What’s your favourite dish to make using the fruits and vegetables from your garden in the Spring?
Peas, sown at the start of the year under glass, can be picked from mid-April. As they haven’t fully matured yet, you can pick the whole pod, blanch them and buzz them up to make the most deliciously sweet pea puree. A good tip is to plunge them into iced water after boiling, to help them retain that intense colour. Mix with ricotta cheese as a filing for cannelloni or use as an alternative to pesto over pasta. I also absolutely love wet garlic – basically, this is very young garlic, which is soft enough to eat whole – stalks and all. Add to omelettes, tortillas or a medley of green veg to give it a distinctively sweet flavour.

What are your top tips for growing healthy fruits and vegetables at this time of year?
Make sure your soil is in tip top condition, because if it’s starved of nutrients it won’t be able to nourish your plants. Add organic matter to beds and borders, or refresh compost in containers. It’s also worth being realistic about how much sun your plot gets – if it doesn’t get much, go for varieties that will cope with shady conditions. Similarly, in sunny spots, go for fruit and veg that will appreciate it. Keep an eye on weeds, as they’ll also be springing into life once the weather warms, and compete with your crops for water and nutrients.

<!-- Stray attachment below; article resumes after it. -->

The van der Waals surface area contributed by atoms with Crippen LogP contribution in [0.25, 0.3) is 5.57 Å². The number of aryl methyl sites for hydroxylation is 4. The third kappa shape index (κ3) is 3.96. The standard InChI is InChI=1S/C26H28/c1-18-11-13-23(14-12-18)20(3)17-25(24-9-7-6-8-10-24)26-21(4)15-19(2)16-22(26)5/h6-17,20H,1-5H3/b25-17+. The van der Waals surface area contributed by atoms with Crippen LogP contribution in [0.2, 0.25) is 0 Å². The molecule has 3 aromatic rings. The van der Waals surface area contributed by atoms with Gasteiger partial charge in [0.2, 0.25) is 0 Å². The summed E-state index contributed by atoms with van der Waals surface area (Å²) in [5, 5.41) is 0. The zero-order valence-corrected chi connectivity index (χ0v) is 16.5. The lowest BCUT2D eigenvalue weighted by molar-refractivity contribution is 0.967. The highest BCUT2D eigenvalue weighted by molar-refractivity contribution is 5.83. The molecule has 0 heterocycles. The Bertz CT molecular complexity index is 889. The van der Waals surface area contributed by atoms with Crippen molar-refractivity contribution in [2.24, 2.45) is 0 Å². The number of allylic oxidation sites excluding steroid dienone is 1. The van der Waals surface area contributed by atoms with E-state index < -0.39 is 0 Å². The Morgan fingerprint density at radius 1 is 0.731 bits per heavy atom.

What’s the best piece of advice for anyone looking to build their own vegetable plot this Spring?
Try to create the biggest growing space possible – you won’t regret it. Think about crops you love eating and the ones that will give you a long cropping season – boring, but true. Courgettes are absolutely brilliant because in the height of the season, they can be harvested pretty much every other day. If you don’t have a lot of time or space, go for plugs – they’re a bit more pricey, but well worth it. Try rocketgardens.co.uk and sarahraven.com.

What great lessons did you learn on this journey?
It never fails to amaze me how rewarding it is to pick home-grown fruit and veg. I promise you’ll never get bored of eating the first strawberry of the season, straight off then plant, or pulling an oddly shaped carrot, which tastes nothing like shop bought ones. I also cherished being able to take the time to notice what was going on in our garden – even if it was just popping out to pick some fresh herbs and hearing the buzz of a bee, or see how the gorgeous the young, vibrant kale leaves looked when they were back lit by sunlight. It really makes a difference to stop and appreciate the little things – and, of course, being able to write about it was the icing on the cake.

What’s next in the pipeline? Are you looking to introduce more fruits and vegetables into your plot this year?
A new year, a new growing season. I want to try growing sweet potatoes again, which didn’t work last year, and I’d like to try some more grains as the millet and buckwheat, which I grew last year too, was surprisingly successfuL. And we make a delicious quinoa apple cake.

City Veg: Inspiration from an Urban Garden by Cinead McTernan (Bloomsbury Wildlife) is published in hardback and ebook.